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Land is the basis of many people’s livelihoods, and violations of land rights can have consequences for generations. But despite their importance, land issues have not gained prominence in discussions and action around business and human rights (BHR). At the same time, there appears to be a disconnect between the community organizations and activists working on land rights, and those working on BHR.
To promote exchange on the topic, UNDP’s Business and Human Rights in Asia project (B+HR Asia) co-organised a virtual Regional Workshop on Mainstreaming Land Rights in the UN Guiding Principles on Business and Human Rights (UNGPs) in Asia on 3-4 August. The event was led by the Asian NGO Coalition of Agrarian Reform and Rural Development (ANGOC) and built upon a previous joint workshop held in 2018.
During the opening session, Professor Surya Deva, Chairperson of the UN Working Group on Business and Human Rights, highlighted the correlation between land rights, human rights, and the Sustainable Development Goals.
“Because of these connections, businesses that are acquiring land or entering into long-term leases with farmers to grow certain crops, must conduct meaningful human rights due diligence before starting any particular project. To make it meaningful, they would have to consider Free Prior and Informed Consent, underlining the word ‘consent’,” he said.
National human rights commissions (NHRCs) of Bangladesh, India, and Nepal, the Indonesian Ministry of Law and Human Rights, and the Indian Institute of Corporate Affairs shared their experiences, including opportunities and challenges to integrating land rights issues in the UN Guiding Principles on Business and Human Rights (UNGPs), and provided their reflections on the way forward. During breakout groups, participants explored building blocks and priority actions to promote the integration of land rights in BHR activities and identified key actors to engage.
Following the workshop, the Bangladesh NHRC formed a special group – including two civil society organizations present at the workshop – to identify issues relating to indigenous and minority land rights and develop a roadmap to address these concerns. This will benefit ongoing work on BHR in the country and support the development of the National Action Plan on Business and Human Rights.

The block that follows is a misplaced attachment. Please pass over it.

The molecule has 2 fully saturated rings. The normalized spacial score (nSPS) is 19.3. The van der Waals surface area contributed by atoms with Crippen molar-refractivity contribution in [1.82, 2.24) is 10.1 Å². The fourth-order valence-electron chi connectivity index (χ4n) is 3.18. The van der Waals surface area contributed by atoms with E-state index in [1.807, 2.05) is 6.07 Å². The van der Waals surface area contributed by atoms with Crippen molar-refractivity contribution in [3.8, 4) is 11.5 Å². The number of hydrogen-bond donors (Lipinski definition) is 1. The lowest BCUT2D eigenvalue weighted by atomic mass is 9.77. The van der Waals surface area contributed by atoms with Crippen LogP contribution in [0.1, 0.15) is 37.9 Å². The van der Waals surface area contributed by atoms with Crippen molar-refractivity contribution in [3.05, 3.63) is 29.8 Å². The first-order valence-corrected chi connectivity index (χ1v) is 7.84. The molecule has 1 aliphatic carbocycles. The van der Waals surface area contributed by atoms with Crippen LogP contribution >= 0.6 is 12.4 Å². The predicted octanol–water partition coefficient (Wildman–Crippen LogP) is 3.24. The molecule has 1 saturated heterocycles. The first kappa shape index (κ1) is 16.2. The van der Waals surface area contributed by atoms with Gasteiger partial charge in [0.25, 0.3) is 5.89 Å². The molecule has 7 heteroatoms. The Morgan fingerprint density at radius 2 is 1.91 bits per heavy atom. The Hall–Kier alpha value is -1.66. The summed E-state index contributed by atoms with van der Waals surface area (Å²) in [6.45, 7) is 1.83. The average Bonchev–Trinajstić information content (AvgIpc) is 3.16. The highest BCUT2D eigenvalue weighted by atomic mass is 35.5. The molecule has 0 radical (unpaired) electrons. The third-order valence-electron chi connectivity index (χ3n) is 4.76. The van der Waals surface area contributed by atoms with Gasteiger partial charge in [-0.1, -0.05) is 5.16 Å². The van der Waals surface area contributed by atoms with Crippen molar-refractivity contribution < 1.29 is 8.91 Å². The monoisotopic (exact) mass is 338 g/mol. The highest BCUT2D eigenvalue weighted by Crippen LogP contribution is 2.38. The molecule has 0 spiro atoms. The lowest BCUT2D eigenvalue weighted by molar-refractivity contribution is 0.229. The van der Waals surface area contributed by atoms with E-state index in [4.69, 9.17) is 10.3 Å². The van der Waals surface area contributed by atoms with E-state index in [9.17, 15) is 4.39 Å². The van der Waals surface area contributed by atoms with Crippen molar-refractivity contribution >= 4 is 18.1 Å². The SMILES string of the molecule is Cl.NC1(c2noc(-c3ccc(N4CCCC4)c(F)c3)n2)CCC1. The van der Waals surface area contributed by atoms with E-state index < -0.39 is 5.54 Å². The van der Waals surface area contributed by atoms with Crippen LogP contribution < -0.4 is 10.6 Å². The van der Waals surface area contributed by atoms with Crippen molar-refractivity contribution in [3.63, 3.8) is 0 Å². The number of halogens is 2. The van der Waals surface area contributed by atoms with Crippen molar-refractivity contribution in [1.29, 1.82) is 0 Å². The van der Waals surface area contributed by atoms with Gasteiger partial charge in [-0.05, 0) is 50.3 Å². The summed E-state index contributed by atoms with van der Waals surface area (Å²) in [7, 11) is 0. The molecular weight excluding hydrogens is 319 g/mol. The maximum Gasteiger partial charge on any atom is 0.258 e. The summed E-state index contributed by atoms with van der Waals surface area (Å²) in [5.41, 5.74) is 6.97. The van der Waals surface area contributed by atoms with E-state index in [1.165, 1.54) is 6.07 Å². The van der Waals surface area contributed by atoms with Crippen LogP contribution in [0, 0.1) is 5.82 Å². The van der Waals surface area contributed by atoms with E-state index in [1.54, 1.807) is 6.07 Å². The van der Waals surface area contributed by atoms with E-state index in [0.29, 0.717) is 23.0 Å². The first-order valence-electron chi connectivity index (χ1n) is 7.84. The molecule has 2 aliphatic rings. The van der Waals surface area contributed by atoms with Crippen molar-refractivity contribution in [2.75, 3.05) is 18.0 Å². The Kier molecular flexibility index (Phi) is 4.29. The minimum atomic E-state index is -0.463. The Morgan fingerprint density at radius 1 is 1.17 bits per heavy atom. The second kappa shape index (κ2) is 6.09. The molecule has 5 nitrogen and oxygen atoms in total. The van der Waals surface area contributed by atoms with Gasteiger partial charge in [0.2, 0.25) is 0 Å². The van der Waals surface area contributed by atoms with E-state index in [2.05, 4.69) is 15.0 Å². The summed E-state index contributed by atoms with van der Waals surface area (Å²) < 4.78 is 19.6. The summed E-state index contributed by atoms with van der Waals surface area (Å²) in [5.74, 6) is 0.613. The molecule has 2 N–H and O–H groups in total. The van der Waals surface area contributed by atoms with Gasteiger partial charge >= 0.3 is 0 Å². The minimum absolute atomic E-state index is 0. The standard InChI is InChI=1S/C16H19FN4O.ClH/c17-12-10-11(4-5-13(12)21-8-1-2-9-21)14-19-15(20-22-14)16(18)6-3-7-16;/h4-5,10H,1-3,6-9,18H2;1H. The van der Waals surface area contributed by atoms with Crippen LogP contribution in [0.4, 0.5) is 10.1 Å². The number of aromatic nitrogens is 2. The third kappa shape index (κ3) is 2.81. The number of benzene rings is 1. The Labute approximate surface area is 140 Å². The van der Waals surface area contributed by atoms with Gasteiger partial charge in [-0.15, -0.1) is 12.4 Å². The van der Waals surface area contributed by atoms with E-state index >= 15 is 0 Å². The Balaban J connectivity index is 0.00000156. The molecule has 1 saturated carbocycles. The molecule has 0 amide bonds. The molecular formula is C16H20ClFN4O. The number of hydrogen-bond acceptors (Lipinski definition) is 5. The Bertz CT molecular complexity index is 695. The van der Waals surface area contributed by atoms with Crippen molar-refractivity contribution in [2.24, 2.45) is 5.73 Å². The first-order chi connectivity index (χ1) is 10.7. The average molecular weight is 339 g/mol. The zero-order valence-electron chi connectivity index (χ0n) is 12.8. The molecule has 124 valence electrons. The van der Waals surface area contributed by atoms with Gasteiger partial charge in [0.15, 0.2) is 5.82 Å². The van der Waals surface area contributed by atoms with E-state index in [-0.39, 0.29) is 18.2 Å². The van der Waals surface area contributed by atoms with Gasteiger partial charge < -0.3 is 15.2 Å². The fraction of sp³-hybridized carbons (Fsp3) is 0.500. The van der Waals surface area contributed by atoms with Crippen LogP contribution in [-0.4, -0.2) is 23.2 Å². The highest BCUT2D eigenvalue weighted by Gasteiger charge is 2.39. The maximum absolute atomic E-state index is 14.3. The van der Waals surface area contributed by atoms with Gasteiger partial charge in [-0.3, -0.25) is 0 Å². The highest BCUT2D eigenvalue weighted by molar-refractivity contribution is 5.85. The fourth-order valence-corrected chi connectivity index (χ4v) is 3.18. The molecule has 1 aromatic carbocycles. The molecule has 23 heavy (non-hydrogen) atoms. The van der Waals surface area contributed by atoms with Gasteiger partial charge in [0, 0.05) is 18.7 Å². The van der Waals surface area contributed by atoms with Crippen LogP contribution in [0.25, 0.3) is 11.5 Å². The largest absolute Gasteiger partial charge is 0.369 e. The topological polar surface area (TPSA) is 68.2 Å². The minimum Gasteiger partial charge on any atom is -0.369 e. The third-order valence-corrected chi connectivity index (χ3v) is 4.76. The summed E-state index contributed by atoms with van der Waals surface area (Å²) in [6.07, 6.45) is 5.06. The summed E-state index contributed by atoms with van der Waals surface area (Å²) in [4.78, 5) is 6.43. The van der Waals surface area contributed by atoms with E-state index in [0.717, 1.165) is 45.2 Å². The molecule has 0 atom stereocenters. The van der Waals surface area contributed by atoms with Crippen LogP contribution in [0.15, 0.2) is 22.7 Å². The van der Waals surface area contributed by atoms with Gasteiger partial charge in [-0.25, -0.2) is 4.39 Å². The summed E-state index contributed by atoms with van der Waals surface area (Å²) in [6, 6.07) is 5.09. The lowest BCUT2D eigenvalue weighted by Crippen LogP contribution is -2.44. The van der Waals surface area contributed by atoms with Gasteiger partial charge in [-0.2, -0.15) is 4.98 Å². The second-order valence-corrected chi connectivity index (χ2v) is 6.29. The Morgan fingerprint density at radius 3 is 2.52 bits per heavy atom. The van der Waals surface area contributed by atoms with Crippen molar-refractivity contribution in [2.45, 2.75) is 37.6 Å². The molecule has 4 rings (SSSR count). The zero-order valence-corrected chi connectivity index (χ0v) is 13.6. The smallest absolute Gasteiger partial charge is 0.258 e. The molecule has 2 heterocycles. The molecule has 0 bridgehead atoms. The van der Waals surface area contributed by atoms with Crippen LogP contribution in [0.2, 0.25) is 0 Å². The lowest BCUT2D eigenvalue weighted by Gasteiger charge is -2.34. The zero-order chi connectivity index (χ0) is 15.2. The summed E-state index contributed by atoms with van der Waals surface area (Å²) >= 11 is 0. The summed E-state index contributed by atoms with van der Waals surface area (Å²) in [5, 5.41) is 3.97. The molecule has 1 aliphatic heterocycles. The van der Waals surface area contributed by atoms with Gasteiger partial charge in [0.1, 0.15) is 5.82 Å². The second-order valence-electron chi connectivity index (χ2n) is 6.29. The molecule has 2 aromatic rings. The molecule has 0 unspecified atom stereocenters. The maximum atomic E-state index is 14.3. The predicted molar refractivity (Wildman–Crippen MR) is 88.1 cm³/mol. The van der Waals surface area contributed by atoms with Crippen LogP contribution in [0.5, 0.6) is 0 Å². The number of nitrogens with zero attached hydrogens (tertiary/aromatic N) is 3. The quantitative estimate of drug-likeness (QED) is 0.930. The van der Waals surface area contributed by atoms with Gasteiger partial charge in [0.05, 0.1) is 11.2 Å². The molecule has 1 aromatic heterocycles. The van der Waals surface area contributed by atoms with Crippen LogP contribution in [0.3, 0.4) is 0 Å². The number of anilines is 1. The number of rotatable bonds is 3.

During the workshop, participants also learned country-specific issues and linkages between land and BHR, including case studies of landgrabs in six countries in Asia. ANGOC presented the preliminary findings of a report on instituting national action plans for protecting land rights and provided a set of recommendations aligned with the three pillars of the UNGPs. The report was developed with the support of a grant from the UNDP B+HR Asia project.
More than 150 participants from diverse backgrounds including governments, national human rights institutions, policy institutions, civil society networks, academia, businesses, and international organisations based in Asia. Other organizers included the Asia Working Group on Land Rights as Human Rights (WG LRHR); Asian NGO Coalition for Agrarian Reform and Rural Development (ANGOC); Commission on Human Rights of the Philippines (CHRP); International Land Coalition (ILC); Land Watch Asia (LWA); United Nations Development Programme Business and Human Rights in Asia (B+HR Asia); Office of the United Nations High Commissioner for Human Rights (UN OHCHR) in Southeast Asia; and Southeast Asia National Human Rights Institution Forum (SEANF).
For more information, read the workshop summary on ANGOC’s blog here.
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